Links and articles about technology, design, and sociology. Written by Rian van der Merwe. Follow @RianVDM
We need to talk about civility
Yesterday I read an opinion piece on a local news site that was just one long, scathing attack on the writer of another opinion piece on the site. No substance at all. You don’t have to go far on the web to see that kind of behavior. There is something about the false sense of anonymity provided by web sites, blogs, and comment sections that just bring out the worst in us.
Don’t get me wrong — I love disagreements. I believe that an essential quality of a good designer is the ability to balance his or her confidence in their proposed solution with an openness that they might be wrong. But we don’t disagree online any more, we just attack. I’ve often thought that new users of the Internet should be forced to read Paul Graham’s How to Disagree before they’re allowed to go any further. When it comes to online discourse we are, for all intents and purposes, locked in an Eternal September.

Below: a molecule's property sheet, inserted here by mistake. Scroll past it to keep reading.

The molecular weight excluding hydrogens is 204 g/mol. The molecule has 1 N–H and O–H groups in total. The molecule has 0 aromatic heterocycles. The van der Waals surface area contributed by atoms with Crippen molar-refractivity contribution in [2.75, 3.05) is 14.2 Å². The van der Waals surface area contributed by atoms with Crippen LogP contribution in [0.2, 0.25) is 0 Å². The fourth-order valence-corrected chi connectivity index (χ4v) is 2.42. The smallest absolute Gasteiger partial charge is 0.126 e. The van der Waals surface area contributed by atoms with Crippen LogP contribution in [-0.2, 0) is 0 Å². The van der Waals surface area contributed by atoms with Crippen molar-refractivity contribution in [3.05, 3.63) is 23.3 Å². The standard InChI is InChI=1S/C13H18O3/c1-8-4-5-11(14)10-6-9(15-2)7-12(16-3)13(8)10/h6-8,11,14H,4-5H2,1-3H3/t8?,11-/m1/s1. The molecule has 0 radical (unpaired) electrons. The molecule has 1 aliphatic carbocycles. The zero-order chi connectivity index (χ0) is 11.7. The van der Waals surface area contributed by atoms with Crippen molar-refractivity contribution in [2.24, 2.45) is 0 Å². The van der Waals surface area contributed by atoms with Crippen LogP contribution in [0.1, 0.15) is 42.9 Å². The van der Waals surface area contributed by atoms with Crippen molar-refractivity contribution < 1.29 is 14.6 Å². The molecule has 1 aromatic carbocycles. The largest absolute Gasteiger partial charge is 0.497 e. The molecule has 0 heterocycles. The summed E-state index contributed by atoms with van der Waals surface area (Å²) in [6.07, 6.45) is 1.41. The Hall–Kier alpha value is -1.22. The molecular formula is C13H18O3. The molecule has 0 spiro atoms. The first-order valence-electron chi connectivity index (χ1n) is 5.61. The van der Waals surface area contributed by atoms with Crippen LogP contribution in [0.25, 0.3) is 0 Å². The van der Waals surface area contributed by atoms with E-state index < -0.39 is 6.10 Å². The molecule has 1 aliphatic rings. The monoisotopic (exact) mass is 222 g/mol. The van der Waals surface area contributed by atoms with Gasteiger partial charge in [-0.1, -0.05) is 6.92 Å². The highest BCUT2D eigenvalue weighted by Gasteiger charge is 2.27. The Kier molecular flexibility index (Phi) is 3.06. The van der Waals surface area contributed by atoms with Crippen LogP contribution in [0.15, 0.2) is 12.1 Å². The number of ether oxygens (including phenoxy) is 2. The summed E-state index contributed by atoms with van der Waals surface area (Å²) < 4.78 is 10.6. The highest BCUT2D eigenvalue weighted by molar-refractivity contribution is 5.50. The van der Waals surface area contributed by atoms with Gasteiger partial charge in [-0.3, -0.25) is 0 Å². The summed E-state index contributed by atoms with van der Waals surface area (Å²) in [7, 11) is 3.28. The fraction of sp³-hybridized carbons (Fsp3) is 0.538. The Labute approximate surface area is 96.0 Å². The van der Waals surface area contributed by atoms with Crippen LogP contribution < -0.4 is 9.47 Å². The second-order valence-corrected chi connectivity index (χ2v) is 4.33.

It is with these types of thoughts on my mind that I wrote a talk about how I think we can do better. I also turned the talk into an article for Smashing Magazine, which was published today under the title Making A Better Internet. The summary:
In this essay, I’ll weave together a story about the current state of Internet discourse. At the end, I’ll tell you how I think we can make it better. And then, we’ll most likely all go back to what we were doing and forget about it. Despite the probable futility of this exercise, I’ll carry it out anyway, because I love the Web and I really don’t want us to destroy it.
I don’t know what the reaction to this piece is going to be. I’m quite nervous about it, but we’ll see how it goes. If you’d like to see the slides from the talk, which I gave at a recent Cape Town Content Strategy Meetup, they are embedded below: